As a young man, how­ever, Martelli fol­lowed in the foot­steps of his fa­ther, a vi­rol­o­gist and plant pathol­o­gist, and pa­ter­nal grand­fa­ther, an en­to­mol­o­gist, by study­ing science at univer­sity.

“That was un­til one day I was work­ing in the lab and re­alised I didn't re­ally en­joy be­ing on the in­side look­ing out,” he said.

“So even though I knew my fa­ther would have a heart at­tack, I went out to work in the world.”

With a back­ground in mi­cro­prop­a­ga­tion al­ready be­hind him, the bud­ding busi­ness­man tire­lessly worked his fam­ily land and es­tab­lished a thor­oughly mod­ern grow­ing op­er­a­tion.

Then, around the turn of the new mil­len­nium – when he was ap­proach­ing his mid-20s – Martelli trav­elled with his fa­ther to at­tend a science con­fer­ence in Aus­tralia, where he met a man who would change his life. A dis­tin­guished sci­en­tist and fel­low Ital­ian, the late Dr Rod­er­ick Bon­figli­oli, was mov­ing to NZ and he in­vited his new friend to visit him to look at the wine and nurs­ery in­dus­tries.

“Over in Italy we were al­ready hear­ing about what was hap­pen­ing in NZ so I was def­i­nitely cu­ri­ous,” he said.

“I came over to work at a lo­cal nurs­ery for three weeks and ended up stay­ing for three months.”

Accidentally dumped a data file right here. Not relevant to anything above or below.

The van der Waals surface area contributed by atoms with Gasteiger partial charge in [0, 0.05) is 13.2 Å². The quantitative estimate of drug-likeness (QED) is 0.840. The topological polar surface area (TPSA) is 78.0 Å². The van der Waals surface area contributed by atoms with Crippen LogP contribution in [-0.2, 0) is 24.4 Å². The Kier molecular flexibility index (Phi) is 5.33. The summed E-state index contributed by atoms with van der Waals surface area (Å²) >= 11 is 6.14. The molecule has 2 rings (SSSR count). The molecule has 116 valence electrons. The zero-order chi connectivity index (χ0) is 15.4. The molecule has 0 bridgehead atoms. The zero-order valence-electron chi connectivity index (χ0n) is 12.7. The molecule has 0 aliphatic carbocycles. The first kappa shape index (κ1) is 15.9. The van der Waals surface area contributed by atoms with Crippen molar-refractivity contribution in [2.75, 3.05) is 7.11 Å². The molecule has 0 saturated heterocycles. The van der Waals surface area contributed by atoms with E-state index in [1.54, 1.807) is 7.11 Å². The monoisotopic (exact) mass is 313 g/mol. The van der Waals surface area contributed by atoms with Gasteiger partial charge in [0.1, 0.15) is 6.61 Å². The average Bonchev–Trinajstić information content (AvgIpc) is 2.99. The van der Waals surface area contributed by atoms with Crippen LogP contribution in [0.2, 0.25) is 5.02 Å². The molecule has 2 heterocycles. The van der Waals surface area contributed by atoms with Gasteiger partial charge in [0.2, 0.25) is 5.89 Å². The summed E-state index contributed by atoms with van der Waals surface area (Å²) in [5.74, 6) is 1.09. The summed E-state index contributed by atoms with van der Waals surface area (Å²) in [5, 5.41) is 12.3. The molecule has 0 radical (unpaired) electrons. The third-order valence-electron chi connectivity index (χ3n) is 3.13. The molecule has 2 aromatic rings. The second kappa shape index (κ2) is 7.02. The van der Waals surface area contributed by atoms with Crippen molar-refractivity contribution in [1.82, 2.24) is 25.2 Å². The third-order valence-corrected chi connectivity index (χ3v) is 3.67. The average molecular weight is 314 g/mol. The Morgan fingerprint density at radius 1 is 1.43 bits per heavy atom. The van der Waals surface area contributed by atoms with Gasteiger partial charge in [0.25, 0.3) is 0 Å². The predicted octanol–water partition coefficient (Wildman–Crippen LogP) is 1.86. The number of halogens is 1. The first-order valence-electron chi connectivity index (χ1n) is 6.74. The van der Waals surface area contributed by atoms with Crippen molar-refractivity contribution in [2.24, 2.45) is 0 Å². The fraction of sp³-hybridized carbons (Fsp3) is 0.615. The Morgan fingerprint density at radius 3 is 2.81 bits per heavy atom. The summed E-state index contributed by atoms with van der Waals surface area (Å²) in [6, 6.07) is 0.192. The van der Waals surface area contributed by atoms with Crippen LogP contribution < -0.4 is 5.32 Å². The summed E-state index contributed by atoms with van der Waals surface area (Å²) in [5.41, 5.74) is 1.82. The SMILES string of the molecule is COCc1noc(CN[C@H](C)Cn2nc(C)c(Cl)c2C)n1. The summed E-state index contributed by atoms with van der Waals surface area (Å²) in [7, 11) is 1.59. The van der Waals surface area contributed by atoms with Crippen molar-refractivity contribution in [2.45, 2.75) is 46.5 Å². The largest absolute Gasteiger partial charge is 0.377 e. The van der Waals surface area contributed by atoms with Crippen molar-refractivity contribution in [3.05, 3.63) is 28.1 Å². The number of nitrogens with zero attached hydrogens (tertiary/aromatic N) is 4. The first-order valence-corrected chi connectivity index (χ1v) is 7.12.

And, as all good sto­ries go, he'd met a woman.

“I was in love with the coun­try and in love with the girl, but I had a busi­ness to run and had to go home.”

It wasn't long be­fore Martelli and Ja­nine Sadlier re­con­nected and by the end of 2007 they'd de­cided to move back to NZ. Once he'd made land­fall, he worked as a po­lice of­fi­cer, for the Min­istry of Jus­tice, and again as a vine­yard man­ager and nurs­ery su­per­vi­sor.

“Then one day we were driv­ing to Taruheru Ceme­tery to pay our re­spects to a fam­ily mem­ber and just down the road we saw this piece of land. There was room both to es­tab­lish a nurs­ery and to build a home with plenty of room for our four kids to run around, so for us it was fan­tas­tic.”

Af­ter the pur­chase was fi­nalised there was a time of in­ac­tion when Martelli had what he de­scribes as “a bit of a mid-life cri­sis” as he pon­dered the way for­ward.

“Then the spark re-ig­nited and I thought I needed to get back to what I know . . . grow­ing.”

That de­cided, he set about bring­ing over the equip­ment he needed, and the new nurs­ery was born.

It's hard es­tab­lish­ing a life in a new coun­try, but there are things about Bari that Martelli does not miss. Once a pretty, se­cluded area of the coun­try, he said it has been heav­ily in­fil­trated by in­dus­try and tourism. And then there's the Mafia, which the Anti-Mafia In­ves­ti­ga­tion Di­rec­torate (DIA) be­lieves has “mil­i­tary con­trol” over cer­tain parts of the re­gion.

“It's like a poi­son . . . busi­nesses can't work with­out pay­ing pro­tec­tion money,” he said.

“It's not at all like you see in the movies. The re­al­ity is much more harsh.”

That means that he never takes any­thing for granted.

“I al­ways knew I wanted more for my kids so be­ing here is a dream,” he said.

“It is par­adise, and ev­ery day we have things to be grate­ful for.”